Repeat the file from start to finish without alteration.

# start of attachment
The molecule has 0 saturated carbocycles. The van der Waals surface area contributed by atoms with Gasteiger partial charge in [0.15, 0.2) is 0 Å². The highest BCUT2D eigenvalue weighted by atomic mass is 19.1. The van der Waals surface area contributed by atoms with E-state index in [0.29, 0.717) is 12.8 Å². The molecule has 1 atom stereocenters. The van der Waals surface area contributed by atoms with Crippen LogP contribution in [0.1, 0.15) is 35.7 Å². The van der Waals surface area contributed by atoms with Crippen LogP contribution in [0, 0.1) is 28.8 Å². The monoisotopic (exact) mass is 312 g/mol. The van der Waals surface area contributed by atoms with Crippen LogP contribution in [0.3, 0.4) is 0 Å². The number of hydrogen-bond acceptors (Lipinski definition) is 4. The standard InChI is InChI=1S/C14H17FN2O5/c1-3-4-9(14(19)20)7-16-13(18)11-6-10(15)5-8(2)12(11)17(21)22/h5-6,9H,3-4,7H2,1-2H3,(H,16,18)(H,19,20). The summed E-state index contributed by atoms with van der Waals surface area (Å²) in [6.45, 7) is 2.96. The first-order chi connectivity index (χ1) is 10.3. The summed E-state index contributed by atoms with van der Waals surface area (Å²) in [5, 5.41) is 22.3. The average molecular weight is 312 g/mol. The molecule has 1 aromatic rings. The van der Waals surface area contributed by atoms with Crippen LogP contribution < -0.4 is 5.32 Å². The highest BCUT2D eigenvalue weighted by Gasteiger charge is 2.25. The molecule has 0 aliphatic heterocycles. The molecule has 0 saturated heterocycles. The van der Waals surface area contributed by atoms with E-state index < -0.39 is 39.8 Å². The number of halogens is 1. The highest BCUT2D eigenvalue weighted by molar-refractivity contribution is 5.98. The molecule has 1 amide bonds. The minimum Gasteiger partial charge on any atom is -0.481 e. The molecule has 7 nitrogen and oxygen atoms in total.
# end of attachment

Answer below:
The molecule has 0 saturated carbocycles. The van der Waals surface area contributed by atoms with Gasteiger partial charge in [0.15, 0.2) is 0 Å². The highest BCUT2D eigenvalue weighted by atomic mass is 19.1. The van der Waals surface area contributed by atoms with E-state index in [0.29, 0.717) is 12.8 Å². The molecule has 1 atom stereocenters. The van der Waals surface area contributed by atoms with Crippen LogP contribution in [0.1, 0.15) is 35.7 Å². The van der Waals surface area contributed by atoms with Crippen LogP contribution in [0, 0.1) is 28.8 Å². The monoisotopic (exact) mass is 312 g/mol. The van der Waals surface area contributed by atoms with Crippen LogP contribution in [0.3, 0.4) is 0 Å². The number of hydrogen-bond acceptors (Lipinski definition) is 4. The standard InChI is InChI=1S/C14H17FN2O5/c1-3-4-9(14(19)20)7-16-13(18)11-6-10(15)5-8(2)12(11)17(21)22/h5-6,9H,3-4,7H2,1-2H3,(H,16,18)(H,19,20). The summed E-state index contributed by atoms with van der Waals surface area (Å²) in [6.45, 7) is 2.96. The first-order chi connectivity index (χ1) is 10.3. The summed E-state index contributed by atoms with van der Waals surface area (Å²) in [5, 5.41) is 22.3. The average molecular weight is 312 g/mol. The molecule has 1 aromatic rings. The van der Waals surface area contributed by atoms with Crippen LogP contribution < -0.4 is 5.32 Å². The highest BCUT2D eigenvalue weighted by Gasteiger charge is 2.25. The molecule has 0 aliphatic heterocycles. The molecule has 0 saturated heterocycles. The van der Waals surface area contributed by atoms with E-state index < -0.39 is 39.8 Å². The number of halogens is 1. The highest BCUT2D eigenvalue weighted by molar-refractivity contribution is 5.98. The molecule has 1 amide bonds. The minimum Gasteiger partial charge on any atom is -0.481 e. The molecule has 7 nitrogen and oxygen atoms in total.